Todd Greene, a Chico State geologist who has provided testimony on fracking at public meetings, said it was “confusing” and in need of “qualification,” and that it was an inadvertent oversight.

“It’s important to keep in mind the big picture,” Greene said. “Their overall point is, this is not a gas-drilling county. If people are concerned about fracking, there still isn’t fracking going on here.”

Butte County does have 32 wells that are productive or idle, but its natural-gas production has been mostly declining for several decades. It has more than 200 abandoned gas wells that have been plugged with cement. So the debate over a fracking ban has often centered on whether fracking will ever become an issue.

Greene says geology and economics are major obstacles right now. “I’m not saying fracking won’t or can’t happen here,” Greene told supervisors before they took their final vote, “but it’s not economically viable now. Gas would have to be pretty high-priced, and there are other places people would go first.”

In a June 24 interview, DDS officials argued that its no-new-permits statement wasn’t deliberately obfuscating. “I know we did not intentionally mislead anyone,” said DDS Director Tim Snellings. “We worked with the information we had at the time. I don’t think this is confusing because what we said is true.”

But the statement has wrought confusion because of new wells that were drilled in Butte County some 15 years ago that have been reported by the Division of Oil, Gas & Geothermal Resources (DOGGR), which is part of the state’s Department of Conservation and is charged with overseeing gas and oil extraction throughout the state.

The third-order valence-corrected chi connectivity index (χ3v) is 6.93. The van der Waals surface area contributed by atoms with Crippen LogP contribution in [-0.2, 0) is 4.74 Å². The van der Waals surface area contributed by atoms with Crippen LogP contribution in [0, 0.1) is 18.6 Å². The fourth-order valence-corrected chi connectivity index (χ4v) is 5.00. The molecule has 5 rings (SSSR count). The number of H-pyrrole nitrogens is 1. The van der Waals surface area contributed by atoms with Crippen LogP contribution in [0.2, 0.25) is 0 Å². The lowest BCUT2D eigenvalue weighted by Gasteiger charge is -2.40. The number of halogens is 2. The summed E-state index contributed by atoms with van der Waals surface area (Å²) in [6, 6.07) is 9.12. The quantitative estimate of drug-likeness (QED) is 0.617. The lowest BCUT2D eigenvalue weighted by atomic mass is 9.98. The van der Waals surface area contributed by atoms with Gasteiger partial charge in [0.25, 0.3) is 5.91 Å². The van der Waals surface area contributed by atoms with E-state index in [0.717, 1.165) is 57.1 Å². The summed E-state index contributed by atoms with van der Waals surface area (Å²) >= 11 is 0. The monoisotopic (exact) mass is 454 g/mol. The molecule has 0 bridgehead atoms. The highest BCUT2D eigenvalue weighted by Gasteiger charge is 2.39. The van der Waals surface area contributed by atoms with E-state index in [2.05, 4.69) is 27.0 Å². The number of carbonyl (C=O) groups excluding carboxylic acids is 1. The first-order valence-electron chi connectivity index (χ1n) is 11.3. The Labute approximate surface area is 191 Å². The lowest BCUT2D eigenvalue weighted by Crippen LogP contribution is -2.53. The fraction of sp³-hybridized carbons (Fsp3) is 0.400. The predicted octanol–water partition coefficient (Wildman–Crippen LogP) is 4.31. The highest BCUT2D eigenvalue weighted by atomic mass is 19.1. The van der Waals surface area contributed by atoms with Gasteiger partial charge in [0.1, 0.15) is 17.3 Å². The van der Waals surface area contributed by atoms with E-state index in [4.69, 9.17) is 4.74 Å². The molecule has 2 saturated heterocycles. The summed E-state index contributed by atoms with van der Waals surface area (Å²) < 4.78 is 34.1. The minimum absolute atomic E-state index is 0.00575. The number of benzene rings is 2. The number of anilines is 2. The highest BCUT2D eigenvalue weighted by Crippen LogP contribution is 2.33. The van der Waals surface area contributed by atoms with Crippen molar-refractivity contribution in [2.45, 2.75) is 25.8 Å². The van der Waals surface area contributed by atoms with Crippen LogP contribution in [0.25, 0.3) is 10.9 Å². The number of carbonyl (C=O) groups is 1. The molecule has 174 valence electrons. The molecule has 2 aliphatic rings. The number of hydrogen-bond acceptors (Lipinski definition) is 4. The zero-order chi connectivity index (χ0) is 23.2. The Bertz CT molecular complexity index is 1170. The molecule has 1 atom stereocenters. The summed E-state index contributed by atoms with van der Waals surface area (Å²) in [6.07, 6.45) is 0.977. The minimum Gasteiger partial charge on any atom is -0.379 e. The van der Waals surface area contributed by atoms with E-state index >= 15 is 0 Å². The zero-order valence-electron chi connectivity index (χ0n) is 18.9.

“Determining how many natural-gas-production wells have been drilled in the last 25 years would require a significant amount of research,” said Donald Drysdale, a spokesman for the Department of Conservation. “What we can say with confidence to meet your deadline is that at least five natural gas wells have been drilled in the county since 1999,” Drysdale wrote in a June 29 email.

Drysdale noted that three of the five wells have been shut down. Two of the wells, named “Pirate” and “Volcano” and drilled by Alanmar Energy in the Perkins Lake gas field near Durham, are still active.

It happens that those wells sounded the alarm for Garcia last spring as he was poking around the DOGGR site in an effort to understand why Butte County’s gas production had increased briefly around 1998. Garcia wondered why no conditional use permits had been granted for those wells by Butte County.